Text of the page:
The DZLU Committee met on 08‐23‐2016 with most of the meeting devoted to the excellent presentation by Tim Frye, Shannon Ferguson and Desiree Smith of the Historic Preservation Division of the San Francisco Planning Department.
Mr. Frye began the presentation.
The informative slides, lecture, and Q&A began with an explanation of the seven‐member Historic Preservation Commission (HPC) and which properties fall under its purview. Mr. Frye is assigned to the HPC and generally deals with established Article X or Article XI properties. Tina Tam mostly deals with properties that have not been designated within Articles X or XI.
The Historic Preservation Commission is both an Action and an Advisory body. HPC does NOT:
Determine level of required CEQA review
Approve CEQA evaluations
Review or approve work to a surveyed property or district
Review or approve work to a building not identified in the planning Code
Approve changes of use, conditional use, zoning, etc.
Staff Preservation planners are assigned to each quadrant of the City, with Eiiliesh Tuffy, Jonathan Bimr, Marcelle Boudreaux and Pilar LaValley serving our Northeast quadrant. There is also a new Compliance and Enforcement Officer, Ali Kirby; compliance issues should be brought to her attention.
Planning Department Categories of Historic Resources are: “A” Historic Resource, “B” More Information Needed (majority of older buildings) or “C” Not a Resource.
It was noted that only about one per cent of the surmised 90 per cent of potentially eligible buildings in San Francisco are recognized as historic resources. San Francisco will be starting a new historic resource survey (funded by the Getty Foundation) next year, building on data from the 1976 survey and other surveys.
The presentation continued with information regarding the Historic Resource Evaluation process and costs, a map showing locations of established Article 10 Historic Resources, Historic Districts and Conservation Districts (with a concentration in the Northeast quadrant of the City).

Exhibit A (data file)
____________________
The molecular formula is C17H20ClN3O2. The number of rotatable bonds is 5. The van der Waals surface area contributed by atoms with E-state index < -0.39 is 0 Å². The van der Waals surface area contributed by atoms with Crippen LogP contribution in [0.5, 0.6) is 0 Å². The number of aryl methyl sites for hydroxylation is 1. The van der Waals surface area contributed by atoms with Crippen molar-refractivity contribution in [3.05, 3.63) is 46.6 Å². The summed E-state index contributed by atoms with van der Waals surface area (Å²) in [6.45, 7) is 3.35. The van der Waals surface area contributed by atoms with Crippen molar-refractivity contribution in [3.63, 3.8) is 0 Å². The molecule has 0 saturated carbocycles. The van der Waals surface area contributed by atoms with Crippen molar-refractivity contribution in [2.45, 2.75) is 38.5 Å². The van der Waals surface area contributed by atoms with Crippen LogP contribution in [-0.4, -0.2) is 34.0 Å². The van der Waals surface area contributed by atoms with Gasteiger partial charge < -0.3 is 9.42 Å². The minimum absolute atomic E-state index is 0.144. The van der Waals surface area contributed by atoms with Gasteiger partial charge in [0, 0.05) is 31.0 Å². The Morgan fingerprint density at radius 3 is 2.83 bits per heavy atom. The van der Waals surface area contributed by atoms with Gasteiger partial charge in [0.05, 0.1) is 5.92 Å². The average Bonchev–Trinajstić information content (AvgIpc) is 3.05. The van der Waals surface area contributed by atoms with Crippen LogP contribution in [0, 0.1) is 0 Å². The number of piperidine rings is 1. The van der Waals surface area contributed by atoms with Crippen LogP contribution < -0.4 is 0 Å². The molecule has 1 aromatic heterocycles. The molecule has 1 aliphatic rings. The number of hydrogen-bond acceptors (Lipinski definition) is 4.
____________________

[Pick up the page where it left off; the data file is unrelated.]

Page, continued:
This was followed by an explanation of the Secretary of the Interior’s Standards (National Park Service). It was noted that the historic preservation planners pay close attention to the Secretary of the Interior’s Bulletins which further define the standards, as well as the Residential Design Guidelines (SF Planning Code Section 311, currently under review).
This was followed by questions from the DZLU Committee, including.
Protections: Local landmark protection is the only designation that can protect a building from demolition or require maintaining its integrity. The Historic Preservation Commission must be involved with any project using Federal funding.
Local Review: San Francisco’s environmental review officer is the only one who looks at potential historic impacts; that position “is in transition”. SF Planning’s Tina Tam can be contacted to learn which preservation planner has been assigned to a particular project and who would know the status of an EIR (Environmental Impact Report).
Public Notice: For a fee, individuals or organizations can request Block Book Notifications (BBN) to be notified of ANY permit applications for particular City blocks or properties.
Compliance: DZLU members raised a number of questions regarding compliance and enforcement. The City often must rely on the public to bring their concerns to the Department.
DZLU discussed the information gathered as well as next steps, possible future invitations to SF Planning Historic Preservation Division, etc. In addition, the possible need for increased preservation efforts by RHN, including participating in the establishment of additional Historic Districts and recognition and preservation of more Historic Resources. In this regard, the idea of the establishment of a “Historic Preservation” restricted fund could be proposed to the Board. DZLU must monitor any relevant changes to Planning and Building Codes and Legislation.
Other projects discussed:
1023 Vallejo (Julia Morgan House): DZLU has not heard back from project sponsors regarding rescheduling the site visit.
Whole Foods 365 on Polk Street: The City has requested additional information, after which The Conditional Use hearing is expected to go to The Planning Commission and then on to the Board of Supervisors.
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